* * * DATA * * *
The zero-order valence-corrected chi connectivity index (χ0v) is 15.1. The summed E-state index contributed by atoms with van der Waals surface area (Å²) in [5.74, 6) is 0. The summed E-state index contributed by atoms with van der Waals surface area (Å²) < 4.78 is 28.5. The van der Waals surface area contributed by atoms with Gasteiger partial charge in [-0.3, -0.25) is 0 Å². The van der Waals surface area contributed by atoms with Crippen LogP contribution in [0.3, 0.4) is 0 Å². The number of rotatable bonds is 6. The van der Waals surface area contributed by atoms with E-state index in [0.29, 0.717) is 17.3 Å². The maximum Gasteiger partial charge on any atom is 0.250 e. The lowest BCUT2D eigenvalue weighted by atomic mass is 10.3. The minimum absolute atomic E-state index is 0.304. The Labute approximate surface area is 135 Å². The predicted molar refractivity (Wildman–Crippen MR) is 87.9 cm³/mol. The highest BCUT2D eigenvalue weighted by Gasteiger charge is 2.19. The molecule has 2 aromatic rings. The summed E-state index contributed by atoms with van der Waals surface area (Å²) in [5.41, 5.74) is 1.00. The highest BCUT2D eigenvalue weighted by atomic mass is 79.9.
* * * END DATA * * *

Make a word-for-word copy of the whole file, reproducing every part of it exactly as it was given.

The zero-order valence-corrected chi connectivity index (χ0v) is 15.1. The summed E-state index contributed by atoms with van der Waals surface area (Å²) in [5.74, 6) is 0. The summed E-state index contributed by atoms with van der Waals surface area (Å²) < 4.78 is 28.5. The van der Waals surface area contributed by atoms with Gasteiger partial charge in [-0.3, -0.25) is 0 Å². The van der Waals surface area contributed by atoms with Crippen LogP contribution in [0.3, 0.4) is 0 Å². The number of rotatable bonds is 6. The van der Waals surface area contributed by atoms with E-state index in [0.29, 0.717) is 17.3 Å². The maximum Gasteiger partial charge on any atom is 0.250 e. The lowest BCUT2D eigenvalue weighted by atomic mass is 10.3. The minimum absolute atomic E-state index is 0.304. The Labute approximate surface area is 135 Å². The predicted molar refractivity (Wildman–Crippen MR) is 87.9 cm³/mol. The highest BCUT2D eigenvalue weighted by Gasteiger charge is 2.19. The molecule has 2 aromatic rings. The summed E-state index contributed by atoms with van der Waals surface area (Å²) in [5.41, 5.74) is 1.00. The highest BCUT2D eigenvalue weighted by atomic mass is 79.9.